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CONTINUED FROM PAGE 4 Program by formally assuming the responsibility for educating nationallevel dressage judges and technical delegates and helping them to prepare for their US Equestrian licenses. These new licensed-officials education initiatives exemplify USDF’s ongoing growth and importance to the sport as an educational organization. With the Discover Dressage USEF/ USDF Emerging Athlete Program, we are working in cooperation with US Equestrian in training our young athletes. USDF’s relationship with US Equestrian, the national governing body for equestrian sport, continues to improve, thereby enabling both organizations to strengthen their ability to maintain a fair, level, and safer playing field for the sport of dressage. This year saw the debut of the USDF Regional Adult Amateur Equitation Program. We are already seeing tremendous interest in this program, which is designed to promote correct seat, position, and use of the aids in dressage. Like any organization, over the years the USDF has had to adapt to changes, including economic ups and downs and the sweeping transformations in the ways we connect, communicate, and consume information. Some events, like the NEDA clinics I attended years ago, continue to be cornerstones of dressage education. But movie-and-lecture nights like the NEDA ones my mother and I enjoyed in the 1970s have all but disappeared. Now practically any type of dressage video you can imagine is available on the web or your mobile device. If you want to learn how to ride a better shoulder-in, you can Google it without leaving your house. The USDF has worked to keep pace with these innovations, such as with our online educational eTRAK database. Our own award-winning magazine remains a popular member benefit and is now available digitally, as well. In my mind, in today’s world, the certification of dressage instructor/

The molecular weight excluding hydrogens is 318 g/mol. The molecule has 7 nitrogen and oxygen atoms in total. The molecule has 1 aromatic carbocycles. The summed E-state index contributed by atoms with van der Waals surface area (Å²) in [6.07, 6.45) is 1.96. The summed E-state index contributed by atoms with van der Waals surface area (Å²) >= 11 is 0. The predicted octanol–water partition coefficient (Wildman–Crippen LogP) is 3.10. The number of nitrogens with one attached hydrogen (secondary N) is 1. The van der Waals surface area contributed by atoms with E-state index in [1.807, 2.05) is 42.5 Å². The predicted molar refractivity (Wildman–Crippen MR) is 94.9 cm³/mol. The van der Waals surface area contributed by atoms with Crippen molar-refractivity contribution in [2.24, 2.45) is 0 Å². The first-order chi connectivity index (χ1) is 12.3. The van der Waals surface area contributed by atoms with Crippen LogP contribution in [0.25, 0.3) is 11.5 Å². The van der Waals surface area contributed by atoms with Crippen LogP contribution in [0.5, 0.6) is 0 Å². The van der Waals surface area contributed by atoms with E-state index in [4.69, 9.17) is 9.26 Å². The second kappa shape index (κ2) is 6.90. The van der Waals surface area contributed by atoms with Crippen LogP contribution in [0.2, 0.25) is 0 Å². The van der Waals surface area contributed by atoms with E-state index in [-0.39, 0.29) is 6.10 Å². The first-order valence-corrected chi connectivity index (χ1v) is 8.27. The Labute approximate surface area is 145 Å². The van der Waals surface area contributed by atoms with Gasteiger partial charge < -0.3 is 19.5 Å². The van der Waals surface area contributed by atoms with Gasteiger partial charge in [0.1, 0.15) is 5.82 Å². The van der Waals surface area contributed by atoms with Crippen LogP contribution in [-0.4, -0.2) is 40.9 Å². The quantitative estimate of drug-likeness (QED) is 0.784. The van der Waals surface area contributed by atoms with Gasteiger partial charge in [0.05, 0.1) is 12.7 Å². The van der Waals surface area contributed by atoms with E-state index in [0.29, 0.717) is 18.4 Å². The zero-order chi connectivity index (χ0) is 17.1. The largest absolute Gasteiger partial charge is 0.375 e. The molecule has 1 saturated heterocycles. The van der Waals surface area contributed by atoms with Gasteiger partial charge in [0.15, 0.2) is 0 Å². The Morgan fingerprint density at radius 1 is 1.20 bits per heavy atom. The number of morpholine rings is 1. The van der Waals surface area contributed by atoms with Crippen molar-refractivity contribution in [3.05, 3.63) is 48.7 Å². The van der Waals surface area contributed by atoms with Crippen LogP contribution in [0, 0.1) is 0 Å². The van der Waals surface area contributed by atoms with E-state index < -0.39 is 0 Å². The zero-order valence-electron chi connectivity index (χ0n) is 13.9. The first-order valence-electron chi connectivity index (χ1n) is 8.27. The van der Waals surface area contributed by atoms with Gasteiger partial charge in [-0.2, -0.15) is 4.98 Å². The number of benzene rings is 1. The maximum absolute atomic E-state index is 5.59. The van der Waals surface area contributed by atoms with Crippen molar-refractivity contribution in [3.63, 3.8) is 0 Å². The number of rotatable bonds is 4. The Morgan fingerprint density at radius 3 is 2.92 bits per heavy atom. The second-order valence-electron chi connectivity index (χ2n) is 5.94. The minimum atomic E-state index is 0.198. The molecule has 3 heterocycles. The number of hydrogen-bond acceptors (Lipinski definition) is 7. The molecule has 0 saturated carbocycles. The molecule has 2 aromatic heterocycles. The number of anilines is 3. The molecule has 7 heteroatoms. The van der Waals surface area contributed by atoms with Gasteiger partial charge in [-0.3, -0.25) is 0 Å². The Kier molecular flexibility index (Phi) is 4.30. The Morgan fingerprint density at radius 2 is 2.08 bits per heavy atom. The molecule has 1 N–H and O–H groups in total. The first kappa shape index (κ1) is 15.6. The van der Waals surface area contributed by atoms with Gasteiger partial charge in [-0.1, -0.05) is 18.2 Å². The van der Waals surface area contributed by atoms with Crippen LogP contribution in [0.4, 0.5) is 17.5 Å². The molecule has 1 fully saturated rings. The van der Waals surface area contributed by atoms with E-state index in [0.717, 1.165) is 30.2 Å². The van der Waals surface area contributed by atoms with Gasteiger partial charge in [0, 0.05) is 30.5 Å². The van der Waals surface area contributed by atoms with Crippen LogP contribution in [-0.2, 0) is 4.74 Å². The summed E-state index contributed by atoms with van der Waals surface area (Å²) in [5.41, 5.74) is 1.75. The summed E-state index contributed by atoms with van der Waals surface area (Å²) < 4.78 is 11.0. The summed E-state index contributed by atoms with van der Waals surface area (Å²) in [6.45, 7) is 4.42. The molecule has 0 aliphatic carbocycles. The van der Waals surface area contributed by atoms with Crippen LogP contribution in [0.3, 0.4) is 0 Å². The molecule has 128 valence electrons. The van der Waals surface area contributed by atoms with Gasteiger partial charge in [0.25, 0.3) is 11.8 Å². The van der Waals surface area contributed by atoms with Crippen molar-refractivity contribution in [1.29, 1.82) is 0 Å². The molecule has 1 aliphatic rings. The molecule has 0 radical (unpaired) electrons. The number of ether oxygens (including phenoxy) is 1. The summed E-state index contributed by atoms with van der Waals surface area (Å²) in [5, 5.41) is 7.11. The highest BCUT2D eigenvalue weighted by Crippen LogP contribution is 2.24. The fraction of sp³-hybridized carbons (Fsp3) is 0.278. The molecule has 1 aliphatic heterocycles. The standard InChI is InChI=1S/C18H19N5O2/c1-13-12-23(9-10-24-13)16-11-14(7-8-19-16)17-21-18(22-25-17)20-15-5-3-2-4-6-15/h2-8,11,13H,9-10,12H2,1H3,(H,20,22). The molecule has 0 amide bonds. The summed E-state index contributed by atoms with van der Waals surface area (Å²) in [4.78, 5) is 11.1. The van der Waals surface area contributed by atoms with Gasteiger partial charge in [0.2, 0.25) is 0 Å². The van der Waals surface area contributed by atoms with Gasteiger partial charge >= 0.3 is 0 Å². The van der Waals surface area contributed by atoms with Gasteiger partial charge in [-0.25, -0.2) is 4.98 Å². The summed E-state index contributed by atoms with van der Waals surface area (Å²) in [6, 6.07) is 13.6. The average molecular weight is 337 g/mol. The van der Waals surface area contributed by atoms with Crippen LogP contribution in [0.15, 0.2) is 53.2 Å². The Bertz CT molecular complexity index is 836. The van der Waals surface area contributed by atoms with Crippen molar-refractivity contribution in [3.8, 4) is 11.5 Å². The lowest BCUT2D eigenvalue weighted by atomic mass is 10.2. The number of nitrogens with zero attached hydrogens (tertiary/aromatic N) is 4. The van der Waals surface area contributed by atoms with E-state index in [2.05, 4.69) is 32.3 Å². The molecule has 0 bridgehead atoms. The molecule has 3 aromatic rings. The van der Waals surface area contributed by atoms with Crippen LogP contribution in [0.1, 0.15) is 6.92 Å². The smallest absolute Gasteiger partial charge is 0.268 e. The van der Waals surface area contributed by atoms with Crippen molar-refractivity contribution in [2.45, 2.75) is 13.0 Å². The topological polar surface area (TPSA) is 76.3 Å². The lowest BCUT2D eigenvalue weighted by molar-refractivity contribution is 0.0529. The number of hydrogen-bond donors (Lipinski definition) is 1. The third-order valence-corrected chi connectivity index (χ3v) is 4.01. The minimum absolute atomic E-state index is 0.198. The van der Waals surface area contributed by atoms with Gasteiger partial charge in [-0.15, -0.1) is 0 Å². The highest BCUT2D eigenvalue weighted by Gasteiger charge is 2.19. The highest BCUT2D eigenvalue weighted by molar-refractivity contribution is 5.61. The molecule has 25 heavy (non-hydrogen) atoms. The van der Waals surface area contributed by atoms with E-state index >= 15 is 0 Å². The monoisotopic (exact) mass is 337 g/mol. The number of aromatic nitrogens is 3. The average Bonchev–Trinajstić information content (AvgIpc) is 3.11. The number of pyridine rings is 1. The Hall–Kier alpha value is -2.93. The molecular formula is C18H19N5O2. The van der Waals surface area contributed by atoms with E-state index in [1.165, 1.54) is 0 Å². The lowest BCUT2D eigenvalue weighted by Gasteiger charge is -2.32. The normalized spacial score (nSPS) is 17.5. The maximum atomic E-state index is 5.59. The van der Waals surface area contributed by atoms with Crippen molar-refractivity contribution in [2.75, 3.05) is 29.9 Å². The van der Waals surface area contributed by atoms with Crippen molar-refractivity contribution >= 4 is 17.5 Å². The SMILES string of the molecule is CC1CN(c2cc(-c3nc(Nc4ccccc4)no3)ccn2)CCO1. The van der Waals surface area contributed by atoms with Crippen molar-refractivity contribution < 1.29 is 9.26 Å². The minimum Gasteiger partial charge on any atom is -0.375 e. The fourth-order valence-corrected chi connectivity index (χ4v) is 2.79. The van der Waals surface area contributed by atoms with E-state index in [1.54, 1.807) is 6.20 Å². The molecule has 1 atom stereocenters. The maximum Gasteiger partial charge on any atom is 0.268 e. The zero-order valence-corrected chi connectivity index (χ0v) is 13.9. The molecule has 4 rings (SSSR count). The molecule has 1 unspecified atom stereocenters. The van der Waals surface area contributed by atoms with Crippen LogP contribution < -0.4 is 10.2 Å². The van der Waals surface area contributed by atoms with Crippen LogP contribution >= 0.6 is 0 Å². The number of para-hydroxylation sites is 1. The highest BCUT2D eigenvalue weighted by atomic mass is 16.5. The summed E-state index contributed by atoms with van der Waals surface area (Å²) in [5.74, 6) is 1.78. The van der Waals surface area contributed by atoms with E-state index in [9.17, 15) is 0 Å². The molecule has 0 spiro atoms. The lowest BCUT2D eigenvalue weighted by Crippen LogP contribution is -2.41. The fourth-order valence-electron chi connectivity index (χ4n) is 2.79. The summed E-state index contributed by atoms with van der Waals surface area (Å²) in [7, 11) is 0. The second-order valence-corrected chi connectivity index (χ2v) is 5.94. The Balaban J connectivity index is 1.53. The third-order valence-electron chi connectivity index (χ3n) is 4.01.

trainers is becoming more crucial than ever. The USDF recently introduced FEI-level certification, and we have plans to boost that program as we continue to move toward making instructor certification the norm in our business. I see this as an important step toward ensuring that newcomers to dressage—both youth and adults—are introduced correctly and safely. In order to grow participation in dressage, we must be able to provide a safe and welcoming environment. Only by doing so can we hope to foster a lasting love for the sport with a respect and love for the horse, which in turn can be shared with future generations. In what is essentially a Regional Championships series final, thanks to the leadership of Janine Malone the US Dressage Finals became a reality in 2013. At the inaugural event, the horse that at this writing holds the number-one spot on the FEI Dressage World Ranking List—the USA’s own Verdades, with owner/rider Laura